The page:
Banking activities have recorded strong growth since independence in 1990, while the range of financial institutions operating in Namibia has begun to expand. Total assets of the four main commercial banks more than doubled in 1991–95, and during 1995 bank lending to the private sector rose by 34%, that represented 92% of total domestic credit, of which 41% comprised loans to individuals. There have been no banking failures since independence, but the regulatory regime inherited from South Africa is being brought more into line with international norms under a new banking institutions act that was due to come into effect in 1997.
First National Bank Namibia and Standard Bank Namibia have the largest branch networks and remain wholly owned subsidiaries of their South African parent banks. Other commercial banks included the Commercial Bank of Namibia (CBN, a subsidiary of the Geneva-based Société financière pour les pays d'outre mer, or SFOM), South Africa's Nedcor Bank, First Rand Limited, and Bank Windhoek (in which South Africa's ABSA Bank is the main shareholder). In mid-1996, Bank Windhoek completed a merger with the Namibia Building Society. The City Savings and Investment Bank (CSIB) was launched in 1994 as Namibia's first indigenously owned financial institution. At that time it had a single branch in Windhoek, but has since grown. The International Monetary Fund reports that in 2001, currency and demand deposits—an aggregate commonly known as M1—were equal to $733.3 million. In that same year, M2—an aggregate equal to M1 plus savings deposits, small time deposits, and money market mutual funds—was $1.2 billion. The discount rate, the interest rate at which the central bank lends to financial institutions in the short term, was 9.25%.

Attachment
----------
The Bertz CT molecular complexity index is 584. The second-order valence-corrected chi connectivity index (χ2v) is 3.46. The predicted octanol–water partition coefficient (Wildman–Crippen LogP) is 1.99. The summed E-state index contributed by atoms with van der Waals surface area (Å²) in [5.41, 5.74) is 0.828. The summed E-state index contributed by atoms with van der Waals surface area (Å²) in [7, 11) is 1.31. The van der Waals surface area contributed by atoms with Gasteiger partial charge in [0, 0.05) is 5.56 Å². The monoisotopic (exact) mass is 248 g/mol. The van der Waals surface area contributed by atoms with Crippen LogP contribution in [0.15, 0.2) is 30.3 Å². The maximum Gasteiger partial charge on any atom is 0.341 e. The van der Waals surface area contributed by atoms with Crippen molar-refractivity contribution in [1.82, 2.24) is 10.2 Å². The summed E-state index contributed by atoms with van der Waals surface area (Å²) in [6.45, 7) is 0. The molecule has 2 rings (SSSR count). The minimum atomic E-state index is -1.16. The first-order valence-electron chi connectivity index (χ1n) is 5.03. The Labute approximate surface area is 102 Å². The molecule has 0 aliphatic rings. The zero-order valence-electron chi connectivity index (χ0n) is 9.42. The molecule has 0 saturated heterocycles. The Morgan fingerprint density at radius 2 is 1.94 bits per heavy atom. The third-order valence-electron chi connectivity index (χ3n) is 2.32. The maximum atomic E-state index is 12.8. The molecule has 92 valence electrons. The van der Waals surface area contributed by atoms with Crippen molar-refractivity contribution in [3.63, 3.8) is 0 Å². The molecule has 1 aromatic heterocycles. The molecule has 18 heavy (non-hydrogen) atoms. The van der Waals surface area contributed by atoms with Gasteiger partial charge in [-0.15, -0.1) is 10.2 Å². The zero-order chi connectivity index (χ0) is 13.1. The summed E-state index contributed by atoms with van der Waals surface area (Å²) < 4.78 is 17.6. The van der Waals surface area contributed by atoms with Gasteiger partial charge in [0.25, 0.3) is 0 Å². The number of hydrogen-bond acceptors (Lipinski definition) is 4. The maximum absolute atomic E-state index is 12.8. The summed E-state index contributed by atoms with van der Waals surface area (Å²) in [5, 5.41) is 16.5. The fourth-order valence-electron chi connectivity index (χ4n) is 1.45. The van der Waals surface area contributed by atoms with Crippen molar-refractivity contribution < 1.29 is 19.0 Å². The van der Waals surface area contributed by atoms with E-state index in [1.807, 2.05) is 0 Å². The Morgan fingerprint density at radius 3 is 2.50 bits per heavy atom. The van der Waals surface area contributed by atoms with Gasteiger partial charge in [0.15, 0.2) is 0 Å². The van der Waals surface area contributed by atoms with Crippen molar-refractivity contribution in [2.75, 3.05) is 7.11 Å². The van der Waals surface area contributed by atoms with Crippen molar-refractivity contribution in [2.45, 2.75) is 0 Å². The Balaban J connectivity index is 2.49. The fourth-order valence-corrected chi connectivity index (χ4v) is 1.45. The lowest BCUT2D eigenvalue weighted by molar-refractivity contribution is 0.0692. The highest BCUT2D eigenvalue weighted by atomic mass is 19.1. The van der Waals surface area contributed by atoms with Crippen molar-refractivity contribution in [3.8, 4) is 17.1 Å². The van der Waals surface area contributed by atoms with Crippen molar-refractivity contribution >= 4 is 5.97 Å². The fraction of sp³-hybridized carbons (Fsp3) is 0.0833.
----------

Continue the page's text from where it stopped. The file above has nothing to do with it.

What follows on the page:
Within four years, the Namibian Stock Exchange (NSE), which started operations in October 1992, grew to become sub-Saharan Africa's second largest in terms of market capitalization, next to the Johannesburg Stock Exchange (JSE). The NSE is increasingly being used by local firms to raise capital for business expansions, while foreign investors are buying into Namibian equities through new listings and rights offers, which have been mainly oversubscribed. Some 95% of the NSE's overall market capitalization comprises dual-listings of South African parent groups of Namibian subsidiaries. Thirteen different companies were listed in 2001, when local market capitalization was $151 million.